Planning is extremely important in business leadership. However, leaders need to recognize that even the best-laid plans can fall short for a number of different reasons. When leaders place too much stock in their plans, they can feel discouraged when they are foiled. For this reason, persistence is a critical quality for leaders. Ultimately, persistence may be more important than planning so that business leaders can move forward when they have been knocked down. The ability to balance planning with persistence is important for several reasons, including the following:
1. Planning does not mean adaptability.
When planning for the future, business leaders often develop contingency plans. While these contingency strategies are important, they are not the end of the story, since no set of contingency plans will cover every possible situation. While creating contingency plans is important, they can also become a liability if leaders have no idea what to do when none of the plans fits the situation. When things become confusing and unclear, leaders need to have the confidence to continue moving forward and to make adjustments as necessary to transcend the chaos. This adaptability helps companies to thrive even in times of turmoil, and it must come from the top down. Leaders serve as an example to other people at the company about how to roll with the punches and keep going even when no script exists.
2. Planning does not guarantee execution.
Sometimes, leaders spend hours planning for the future without actually thinking about how all of those plans will be executed. A solid plan becomes absolutely useless if it cannot be executed properly. Since situations can change very quickly in business, leaders may often find themselves at an impasse in terms of execution. At these moments, it is important to identify an alternate route and not become paralyzed. Persistent leaders figure out a different path toward their goal. Execution can also become a problem if not everyone at a company buys into the plan. Leaders need to discuss their plans with other decision makers and ensure that everyone is on the same page. Doing so may help to identify contingency plans and alternate courses in the process, or it could point to a whole new and more promising direction.
3. Planning does not always lead to the expected outcome.
Even when plans are executed correctly down to the last detail, there is no guarantee that the expected outcome will occur. Obstacles can appear out of nowhere, which is why plans tend to change frequently, particularly in business. Leaders need to ensure that their planning does not distract them from what lies ahead. A captain whose nose is in a map when a ship crashes into an iceberg is neglecting his or her fundamental duties. Leaders need to keep the big picture in mind and to survey the landscape to look for potential obstacles and problems. While changing course does not mean failure, quitting certainly does.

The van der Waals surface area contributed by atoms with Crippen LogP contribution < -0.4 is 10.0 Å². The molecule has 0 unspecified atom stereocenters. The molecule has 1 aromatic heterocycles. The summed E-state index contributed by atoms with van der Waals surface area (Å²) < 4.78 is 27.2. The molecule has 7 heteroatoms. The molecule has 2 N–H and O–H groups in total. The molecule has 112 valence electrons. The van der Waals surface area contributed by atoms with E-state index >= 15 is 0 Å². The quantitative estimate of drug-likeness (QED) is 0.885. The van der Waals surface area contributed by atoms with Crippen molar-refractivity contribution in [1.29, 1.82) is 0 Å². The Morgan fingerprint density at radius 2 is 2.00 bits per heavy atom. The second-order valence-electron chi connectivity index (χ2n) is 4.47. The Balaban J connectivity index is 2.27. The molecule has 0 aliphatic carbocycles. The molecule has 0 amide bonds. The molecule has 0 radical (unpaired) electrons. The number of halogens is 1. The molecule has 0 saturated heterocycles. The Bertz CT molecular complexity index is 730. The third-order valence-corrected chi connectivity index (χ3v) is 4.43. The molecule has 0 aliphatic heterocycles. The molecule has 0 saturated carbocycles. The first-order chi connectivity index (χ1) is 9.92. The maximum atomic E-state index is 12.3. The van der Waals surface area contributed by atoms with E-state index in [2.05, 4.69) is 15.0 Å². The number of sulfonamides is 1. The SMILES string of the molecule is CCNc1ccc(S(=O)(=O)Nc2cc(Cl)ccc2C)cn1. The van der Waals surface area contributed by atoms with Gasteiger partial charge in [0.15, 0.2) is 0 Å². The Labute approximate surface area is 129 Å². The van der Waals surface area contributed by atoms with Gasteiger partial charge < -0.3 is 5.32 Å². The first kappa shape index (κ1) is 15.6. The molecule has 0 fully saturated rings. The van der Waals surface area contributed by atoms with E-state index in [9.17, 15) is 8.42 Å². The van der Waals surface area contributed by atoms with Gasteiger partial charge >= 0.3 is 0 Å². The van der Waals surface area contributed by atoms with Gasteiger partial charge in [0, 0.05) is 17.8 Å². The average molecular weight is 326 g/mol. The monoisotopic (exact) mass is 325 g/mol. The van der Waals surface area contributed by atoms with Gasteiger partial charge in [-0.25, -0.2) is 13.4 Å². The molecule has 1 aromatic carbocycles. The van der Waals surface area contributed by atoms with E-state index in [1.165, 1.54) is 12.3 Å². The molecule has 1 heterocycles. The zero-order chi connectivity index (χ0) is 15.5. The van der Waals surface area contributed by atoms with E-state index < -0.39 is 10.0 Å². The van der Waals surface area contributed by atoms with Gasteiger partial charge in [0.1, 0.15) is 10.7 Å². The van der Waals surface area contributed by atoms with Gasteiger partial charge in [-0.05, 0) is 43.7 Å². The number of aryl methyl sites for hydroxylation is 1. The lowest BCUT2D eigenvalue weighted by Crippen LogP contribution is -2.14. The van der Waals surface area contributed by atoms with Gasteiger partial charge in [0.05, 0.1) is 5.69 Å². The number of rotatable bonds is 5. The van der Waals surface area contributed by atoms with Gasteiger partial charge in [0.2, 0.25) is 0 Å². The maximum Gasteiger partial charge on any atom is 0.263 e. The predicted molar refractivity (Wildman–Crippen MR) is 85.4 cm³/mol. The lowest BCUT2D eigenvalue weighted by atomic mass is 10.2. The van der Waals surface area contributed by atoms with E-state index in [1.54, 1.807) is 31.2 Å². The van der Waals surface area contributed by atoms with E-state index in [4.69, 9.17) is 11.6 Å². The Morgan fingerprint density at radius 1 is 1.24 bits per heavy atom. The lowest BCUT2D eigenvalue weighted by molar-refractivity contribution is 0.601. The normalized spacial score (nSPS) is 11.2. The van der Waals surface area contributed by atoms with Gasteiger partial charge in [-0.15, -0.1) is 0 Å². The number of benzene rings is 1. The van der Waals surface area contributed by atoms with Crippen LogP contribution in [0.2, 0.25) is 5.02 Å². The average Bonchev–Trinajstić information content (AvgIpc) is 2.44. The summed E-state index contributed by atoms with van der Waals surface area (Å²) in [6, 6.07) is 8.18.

4. Planning is no guarantee against the unknown.
Business leaders can never prepare themselves for every unknown. Attempting to do so would waste time that would be better spent in other pursuits. For that reason, contingency plans need to account for the most obvious and most likely unknowns. However, leaders need to also be prepared to think on their feet. Everything from the economy to the financial situations of major customers can change quickly and drastically affect a company. When these unknowns arise, it is persistence that helps leaders take a step back, evaluate the situation, and proceed calmly. The unknown is not the end of the world. In fact, the unknown is really just business as usual.
5. Planning does not provide the opportunity to gain insight.
Leaders grow the most when they deal with the unexpected. If everything always goes according to plan, leaders will feel crippled when something does eventually go wrong. Persistent leaders understand that there is value in facing the unknown and learning what does and does not work. The lessons that leaders learn while facing adversity will help them to plan better in the future and think more effectively when they need to make snap judgments. Persistence is the quality that helps leaders to gain wisdom. While leaders may learn something when their plans go as expected, they gain the most insight when their plans fail.
Find a balance between persistence and planning.
While persistence is important for professional growth and adaptability, too much persistence can lead to stubbornness. Planning for the future means thinking ahead and preparing for change. When the scale tips too far toward persistence and not enough toward planning, leaders can become resistant to change. Persistence means figuring out what went wrong and learning from your mistakes rather than letting them undermine your motivation. When persistence evolves into blindly moving forward with the same strategies, it’s time to start thinking more critically about the future of your company. In the end, persistence is about perseverance, not stubbornness. At its core, persistence is about finding new paths toward the same goal—not repeatedly going down the same path that didn’t work before.